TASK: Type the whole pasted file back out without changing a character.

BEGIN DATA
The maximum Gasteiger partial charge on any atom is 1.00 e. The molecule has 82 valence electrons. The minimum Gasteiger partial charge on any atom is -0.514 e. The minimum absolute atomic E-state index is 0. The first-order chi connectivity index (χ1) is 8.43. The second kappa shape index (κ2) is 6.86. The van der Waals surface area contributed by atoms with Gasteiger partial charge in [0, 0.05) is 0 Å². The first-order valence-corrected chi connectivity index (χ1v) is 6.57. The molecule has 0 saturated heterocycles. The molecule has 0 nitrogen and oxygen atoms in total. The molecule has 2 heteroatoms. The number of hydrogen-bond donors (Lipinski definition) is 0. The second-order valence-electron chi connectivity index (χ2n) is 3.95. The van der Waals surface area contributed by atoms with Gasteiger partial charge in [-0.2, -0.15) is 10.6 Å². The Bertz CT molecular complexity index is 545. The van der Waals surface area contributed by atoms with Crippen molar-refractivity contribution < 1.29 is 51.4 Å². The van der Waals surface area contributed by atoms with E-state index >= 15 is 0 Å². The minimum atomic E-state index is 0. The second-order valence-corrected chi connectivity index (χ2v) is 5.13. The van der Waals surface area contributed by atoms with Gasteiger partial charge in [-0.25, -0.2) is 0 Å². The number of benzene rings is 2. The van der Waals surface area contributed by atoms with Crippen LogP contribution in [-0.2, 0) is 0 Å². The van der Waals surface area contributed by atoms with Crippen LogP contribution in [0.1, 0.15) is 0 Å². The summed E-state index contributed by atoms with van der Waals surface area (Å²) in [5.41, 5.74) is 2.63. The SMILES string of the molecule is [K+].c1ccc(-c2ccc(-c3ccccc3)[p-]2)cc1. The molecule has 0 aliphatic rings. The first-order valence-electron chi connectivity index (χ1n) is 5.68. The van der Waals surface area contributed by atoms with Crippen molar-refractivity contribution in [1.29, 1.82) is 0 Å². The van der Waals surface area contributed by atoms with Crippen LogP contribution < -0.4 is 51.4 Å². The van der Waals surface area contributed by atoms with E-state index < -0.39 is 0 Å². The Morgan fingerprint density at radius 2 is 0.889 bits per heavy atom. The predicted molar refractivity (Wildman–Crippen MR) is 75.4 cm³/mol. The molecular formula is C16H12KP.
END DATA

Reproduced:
The maximum Gasteiger partial charge on any atom is 1.00 e. The molecule has 82 valence electrons. The minimum Gasteiger partial charge on any atom is -0.514 e. The minimum absolute atomic E-state index is 0. The first-order chi connectivity index (χ1) is 8.43. The second kappa shape index (κ2) is 6.86. The van der Waals surface area contributed by atoms with Gasteiger partial charge in [0, 0.05) is 0 Å². The first-order valence-corrected chi connectivity index (χ1v) is 6.57. The molecule has 0 saturated heterocycles. The molecule has 0 nitrogen and oxygen atoms in total. The molecule has 2 heteroatoms. The number of hydrogen-bond donors (Lipinski definition) is 0. The second-order valence-electron chi connectivity index (χ2n) is 3.95. The van der Waals surface area contributed by atoms with Gasteiger partial charge in [-0.2, -0.15) is 10.6 Å². The Bertz CT molecular complexity index is 545. The van der Waals surface area contributed by atoms with Crippen molar-refractivity contribution < 1.29 is 51.4 Å². The van der Waals surface area contributed by atoms with E-state index >= 15 is 0 Å². The minimum atomic E-state index is 0. The second-order valence-corrected chi connectivity index (χ2v) is 5.13. The van der Waals surface area contributed by atoms with Gasteiger partial charge in [-0.25, -0.2) is 0 Å². The number of benzene rings is 2. The van der Waals surface area contributed by atoms with Crippen LogP contribution in [-0.2, 0) is 0 Å². The van der Waals surface area contributed by atoms with Crippen LogP contribution in [0.1, 0.15) is 0 Å². The summed E-state index contributed by atoms with van der Waals surface area (Å²) in [5.41, 5.74) is 2.63. The SMILES string of the molecule is [K+].c1ccc(-c2ccc(-c3ccccc3)[p-]2)cc1. The molecule has 0 aliphatic rings. The first-order valence-electron chi connectivity index (χ1n) is 5.68. The van der Waals surface area contributed by atoms with Crippen molar-refractivity contribution in [1.29, 1.82) is 0 Å². The van der Waals surface area contributed by atoms with Crippen LogP contribution < -0.4 is 51.4 Å². The van der Waals surface area contributed by atoms with E-state index < -0.39 is 0 Å². The Morgan fingerprint density at radius 2 is 0.889 bits per heavy atom. The predicted molar refractivity (Wildman–Crippen MR) is 75.4 cm³/mol. The molecular formula is C16H12KP.